• After test sessions, DON’T talk to your fellow bar-takers about the exam or compare notes. They don’t know any more than you do, and you could end up feeling discouraged without there being a real basis for that.
  • Stay focused on your goal, use stress management techniques that work for you before, during, and after exams, stay positive and think of “success” as doing your own personal best.
  • Pay close attention to all instructions, before the exam and on the exam itself, and make sure to follow them.
  • Think ahead and remind yourself how you plan to use your time wisely during the test sessions.
  • Forget each section or questions as you finish it; put it behind you and focus on the next opportunity to do your best, i.e. the next section or question.
  • Remind yourself how far you’ve come and why you believe you will pass the bar.

I’ll also add, after the end of your last session, breathe deeply. You’re done. It will be a while before you get results. Try to put this whole ordeal behind you and refocus on aspects of your life that you may have had to put on hold since May. This stage is over. Be kind to yourselves and to each other. We’re very proud of all your hard work and resilience this year.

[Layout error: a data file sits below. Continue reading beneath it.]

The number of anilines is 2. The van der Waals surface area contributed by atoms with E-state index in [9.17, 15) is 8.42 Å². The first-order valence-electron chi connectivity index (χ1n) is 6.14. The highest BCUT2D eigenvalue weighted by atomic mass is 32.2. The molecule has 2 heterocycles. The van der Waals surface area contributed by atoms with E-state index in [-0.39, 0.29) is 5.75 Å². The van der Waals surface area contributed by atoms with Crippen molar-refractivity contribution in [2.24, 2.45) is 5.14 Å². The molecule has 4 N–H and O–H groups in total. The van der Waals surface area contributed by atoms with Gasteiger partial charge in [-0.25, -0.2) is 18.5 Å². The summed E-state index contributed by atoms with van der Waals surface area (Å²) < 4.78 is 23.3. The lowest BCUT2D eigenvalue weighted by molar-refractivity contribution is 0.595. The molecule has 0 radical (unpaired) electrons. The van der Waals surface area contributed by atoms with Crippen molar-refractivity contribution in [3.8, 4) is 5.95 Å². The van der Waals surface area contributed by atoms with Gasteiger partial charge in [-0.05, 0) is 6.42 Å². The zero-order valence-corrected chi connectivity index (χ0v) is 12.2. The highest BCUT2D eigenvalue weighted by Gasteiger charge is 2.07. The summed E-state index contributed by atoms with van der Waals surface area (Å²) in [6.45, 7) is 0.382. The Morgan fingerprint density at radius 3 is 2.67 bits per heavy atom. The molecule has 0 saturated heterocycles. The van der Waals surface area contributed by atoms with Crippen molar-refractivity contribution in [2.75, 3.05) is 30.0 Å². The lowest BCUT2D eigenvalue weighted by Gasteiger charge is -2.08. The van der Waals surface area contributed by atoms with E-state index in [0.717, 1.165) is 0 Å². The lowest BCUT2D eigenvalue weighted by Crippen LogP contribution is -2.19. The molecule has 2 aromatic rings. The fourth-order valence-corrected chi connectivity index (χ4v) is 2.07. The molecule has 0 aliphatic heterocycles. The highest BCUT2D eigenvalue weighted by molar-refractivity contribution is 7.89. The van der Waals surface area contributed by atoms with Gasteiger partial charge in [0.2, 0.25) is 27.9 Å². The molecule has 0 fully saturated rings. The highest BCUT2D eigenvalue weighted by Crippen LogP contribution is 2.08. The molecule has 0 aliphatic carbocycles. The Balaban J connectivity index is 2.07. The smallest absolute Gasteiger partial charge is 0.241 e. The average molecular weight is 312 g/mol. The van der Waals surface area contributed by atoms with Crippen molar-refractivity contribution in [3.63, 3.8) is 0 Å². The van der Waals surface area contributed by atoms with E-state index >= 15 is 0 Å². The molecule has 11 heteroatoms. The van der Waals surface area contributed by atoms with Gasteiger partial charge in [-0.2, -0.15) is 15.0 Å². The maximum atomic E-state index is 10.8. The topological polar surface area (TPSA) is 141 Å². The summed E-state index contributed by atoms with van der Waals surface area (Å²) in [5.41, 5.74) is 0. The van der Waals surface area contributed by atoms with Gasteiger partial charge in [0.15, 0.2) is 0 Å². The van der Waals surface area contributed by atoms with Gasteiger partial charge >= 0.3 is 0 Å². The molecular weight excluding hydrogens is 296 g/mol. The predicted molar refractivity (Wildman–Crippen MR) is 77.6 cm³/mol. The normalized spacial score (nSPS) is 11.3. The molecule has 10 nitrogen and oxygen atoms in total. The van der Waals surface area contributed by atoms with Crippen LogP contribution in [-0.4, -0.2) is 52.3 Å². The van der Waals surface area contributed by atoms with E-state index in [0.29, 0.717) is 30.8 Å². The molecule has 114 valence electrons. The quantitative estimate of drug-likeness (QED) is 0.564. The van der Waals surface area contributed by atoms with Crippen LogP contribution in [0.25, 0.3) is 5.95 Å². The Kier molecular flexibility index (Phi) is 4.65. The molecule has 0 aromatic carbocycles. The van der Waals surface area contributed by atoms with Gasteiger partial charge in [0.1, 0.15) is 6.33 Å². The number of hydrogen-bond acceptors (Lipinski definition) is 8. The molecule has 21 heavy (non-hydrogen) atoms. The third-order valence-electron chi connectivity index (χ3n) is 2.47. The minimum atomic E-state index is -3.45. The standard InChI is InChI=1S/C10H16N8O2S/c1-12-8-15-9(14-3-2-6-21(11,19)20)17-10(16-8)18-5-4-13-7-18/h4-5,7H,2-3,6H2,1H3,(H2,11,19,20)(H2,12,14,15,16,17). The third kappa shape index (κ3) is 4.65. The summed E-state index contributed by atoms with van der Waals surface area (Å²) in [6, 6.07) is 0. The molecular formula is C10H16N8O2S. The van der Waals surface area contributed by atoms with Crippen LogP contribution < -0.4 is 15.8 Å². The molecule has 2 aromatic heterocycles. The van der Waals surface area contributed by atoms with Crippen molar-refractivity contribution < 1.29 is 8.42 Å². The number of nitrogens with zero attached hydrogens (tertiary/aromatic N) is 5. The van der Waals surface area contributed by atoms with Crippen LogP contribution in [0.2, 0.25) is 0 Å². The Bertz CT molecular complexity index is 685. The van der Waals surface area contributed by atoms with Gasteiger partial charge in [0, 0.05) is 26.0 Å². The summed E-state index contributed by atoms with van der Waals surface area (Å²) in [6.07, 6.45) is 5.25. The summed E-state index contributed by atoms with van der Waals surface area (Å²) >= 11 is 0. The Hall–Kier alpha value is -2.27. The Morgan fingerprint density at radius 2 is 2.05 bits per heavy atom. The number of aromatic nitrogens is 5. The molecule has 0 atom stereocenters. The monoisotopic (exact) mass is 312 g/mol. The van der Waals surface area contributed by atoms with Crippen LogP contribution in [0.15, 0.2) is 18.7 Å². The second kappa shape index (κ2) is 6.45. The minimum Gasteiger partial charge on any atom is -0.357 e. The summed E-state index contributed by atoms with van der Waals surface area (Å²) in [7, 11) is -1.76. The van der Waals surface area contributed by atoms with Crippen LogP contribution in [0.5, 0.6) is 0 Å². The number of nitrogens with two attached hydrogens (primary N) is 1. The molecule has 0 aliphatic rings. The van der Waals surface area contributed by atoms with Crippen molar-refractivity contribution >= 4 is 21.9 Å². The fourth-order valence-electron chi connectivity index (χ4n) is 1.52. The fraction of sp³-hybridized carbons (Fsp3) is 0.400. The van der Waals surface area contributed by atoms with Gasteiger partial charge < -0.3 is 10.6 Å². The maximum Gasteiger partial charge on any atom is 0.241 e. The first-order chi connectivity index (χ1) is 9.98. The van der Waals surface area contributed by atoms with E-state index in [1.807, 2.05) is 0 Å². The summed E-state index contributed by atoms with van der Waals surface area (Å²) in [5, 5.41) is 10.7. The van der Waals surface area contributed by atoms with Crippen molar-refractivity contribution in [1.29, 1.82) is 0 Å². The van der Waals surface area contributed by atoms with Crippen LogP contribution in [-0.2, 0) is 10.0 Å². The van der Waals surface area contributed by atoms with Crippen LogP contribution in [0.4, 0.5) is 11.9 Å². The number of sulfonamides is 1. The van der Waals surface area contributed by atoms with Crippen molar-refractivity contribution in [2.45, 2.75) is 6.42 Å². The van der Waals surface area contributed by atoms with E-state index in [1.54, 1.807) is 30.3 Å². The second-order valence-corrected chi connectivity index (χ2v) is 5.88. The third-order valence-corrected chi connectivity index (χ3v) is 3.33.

You Got This!

One week from now, your 2020 remote bar exam ordeal will be over in Georgia and in most states. Remember to double-check the instructions you have from your bar jurisdiction, including the deadline to download the exam files (10/1 at 4pm for Georgia). You’re in the last stretch of this marathon. You can do this. You can pass the bar. You don’t have to ace it, just pass it. Your law school is rooting for you and we wish you the very best.

 

Some Tips for The Last Weeks before the October Bar